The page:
Towards the end of Mark Lanegan's engrossing memoir is a series of scenes in which he shares space with Liam Gallagher, the singer of British rock act Oasis. It is September 1996 and Lanegan's band, Screaming Trees, is supporting Oasis on an arena tour of the US east coast.
Oasis's star is on the ascent while the Trees are on a slow descent into obscurity, and Gallagher's very first interaction with his American counterpart is to take the piss out of Lanegan's band name by spitting "howling branches!" in his face while backed by two huge, hired goons.
By this point in the book, 260-odd pages deep, we know enough about the narrator to recognise the extraordinary mistake that Gallagher has made in provoking Lanegan, who earlier had detailed his innate ability to keep people at arm's length - and to keep the seat next to him open on a crowded, standing-room-only city bus - by mastering a dark, dead-eyed visage that once had earned him the nickname "Shark".
"It would take more than one blowhard singer to intimidate the Trees," writes Lanegan. "I was a veteran of violence foreign and domestic, onstage, backstage, rural countryside, big city, barroom, parking lot, pool hall, and alleyway All I knew was that in my 31 years on Earth, I had never encountered anyone with a larger head or tinier balls. And he had chosen exactly the wrong guy to f..k with."
This stand-off between the two rock singers is an extremely funny interlude in an otherwise painstakingly unflinching account of a troubled life further troubled by the excesses of rock 'n' roll. History records Screaming Trees as also-rans in a Seattle alternative rock scene that bloomed in the early 1990s with multi-million-selling album releases by the likes of Nirvana and Alice in Chains.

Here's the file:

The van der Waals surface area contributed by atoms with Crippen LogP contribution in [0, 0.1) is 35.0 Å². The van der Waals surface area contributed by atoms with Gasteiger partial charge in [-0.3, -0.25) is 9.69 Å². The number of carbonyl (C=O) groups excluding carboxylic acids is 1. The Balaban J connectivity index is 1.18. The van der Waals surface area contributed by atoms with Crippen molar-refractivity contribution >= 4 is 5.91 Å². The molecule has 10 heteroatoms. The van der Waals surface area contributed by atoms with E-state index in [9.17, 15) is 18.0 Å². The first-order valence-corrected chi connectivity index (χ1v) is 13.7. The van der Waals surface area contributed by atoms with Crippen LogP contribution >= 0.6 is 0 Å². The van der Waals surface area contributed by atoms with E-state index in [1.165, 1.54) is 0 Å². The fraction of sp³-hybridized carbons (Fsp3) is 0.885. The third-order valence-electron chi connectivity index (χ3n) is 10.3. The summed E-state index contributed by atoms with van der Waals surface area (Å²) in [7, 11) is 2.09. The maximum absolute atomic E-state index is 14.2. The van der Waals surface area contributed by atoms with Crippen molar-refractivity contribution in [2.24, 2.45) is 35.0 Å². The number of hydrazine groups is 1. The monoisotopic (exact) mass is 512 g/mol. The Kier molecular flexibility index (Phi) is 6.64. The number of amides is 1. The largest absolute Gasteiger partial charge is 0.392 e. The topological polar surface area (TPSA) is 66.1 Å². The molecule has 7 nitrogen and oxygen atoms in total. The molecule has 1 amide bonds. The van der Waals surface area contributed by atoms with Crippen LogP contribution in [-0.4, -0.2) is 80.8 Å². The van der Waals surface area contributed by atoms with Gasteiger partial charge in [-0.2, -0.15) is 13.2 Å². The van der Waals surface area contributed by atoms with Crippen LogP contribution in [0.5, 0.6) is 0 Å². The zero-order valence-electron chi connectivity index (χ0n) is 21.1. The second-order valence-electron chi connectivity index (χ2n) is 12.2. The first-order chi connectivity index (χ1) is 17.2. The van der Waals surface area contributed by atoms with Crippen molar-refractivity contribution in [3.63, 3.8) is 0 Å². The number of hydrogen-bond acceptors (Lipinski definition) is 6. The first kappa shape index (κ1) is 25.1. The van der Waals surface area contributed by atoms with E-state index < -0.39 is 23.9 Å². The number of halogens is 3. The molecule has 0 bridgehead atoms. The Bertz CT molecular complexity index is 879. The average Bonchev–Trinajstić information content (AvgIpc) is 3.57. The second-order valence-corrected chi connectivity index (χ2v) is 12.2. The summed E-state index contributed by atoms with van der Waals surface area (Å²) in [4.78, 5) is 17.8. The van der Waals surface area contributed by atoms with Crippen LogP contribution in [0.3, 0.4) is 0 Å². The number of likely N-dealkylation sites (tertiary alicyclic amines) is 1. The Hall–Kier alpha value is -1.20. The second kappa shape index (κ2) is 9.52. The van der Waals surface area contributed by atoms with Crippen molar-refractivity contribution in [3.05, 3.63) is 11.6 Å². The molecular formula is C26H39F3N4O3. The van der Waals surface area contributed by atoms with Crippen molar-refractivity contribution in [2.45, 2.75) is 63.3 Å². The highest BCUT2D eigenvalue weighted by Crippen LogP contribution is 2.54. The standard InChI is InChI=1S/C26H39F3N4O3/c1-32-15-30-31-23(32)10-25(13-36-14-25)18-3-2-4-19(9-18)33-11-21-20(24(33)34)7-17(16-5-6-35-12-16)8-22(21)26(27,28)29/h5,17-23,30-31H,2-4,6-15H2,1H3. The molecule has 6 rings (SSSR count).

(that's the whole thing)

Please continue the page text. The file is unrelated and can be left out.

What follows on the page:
Lanegan was close friends with the singers in those two bands - Kurt Cobain and Layne Staley respectively - and, like both of those men, he carries inside him a powerful, singular instrument, with his baritone style occupying the deepest end of the male vocal spectrum. And, like both of his friends, eventually he would become desperately mired in drug addiction.
This book chronicles about a decade in Lanegan's life in Seattle and abroad - from the mid-80s onward - in ultra-high definition, and if you're looking for detailed retellings of sordid scenes with some of the key characters from that highly romanticised time in popular music, there are certainly plenty of those.
About halfway through, for instance, he describes scoring dope for Nick Cave and the Bad Seeds when the Australian act passed through Washington. When the band leader arrived at Lanegan's apartment to score heroin, the author writes: "Cave looked at my f..ked-up arms, crisscrossed like a road map of Germany with huge, deep, red-and-black abscessed tracks. 'Damn,' he said. 'I guess you can't just pop into the can for a quick hit'."
Lanegan was a prime candidate for becoming a compulsive user, but it's not until late in the book that we learn of the gruelling array of traumatic abuse he experienced as a boy, which explains the deep well of rage that ran through his psyche and why he was thrilled eventually to find a numbing substance that dulled his painful memories.
"My entire childhood, my mother, who, unbelievably, worked as a college lecturer of early childhood education, had been a wholly detestable, damaged witch," he writes.
The abuse detailed in these passages is completely shocking, even more so because Lanegan detonates those bombs so late in the narrative of his 20s.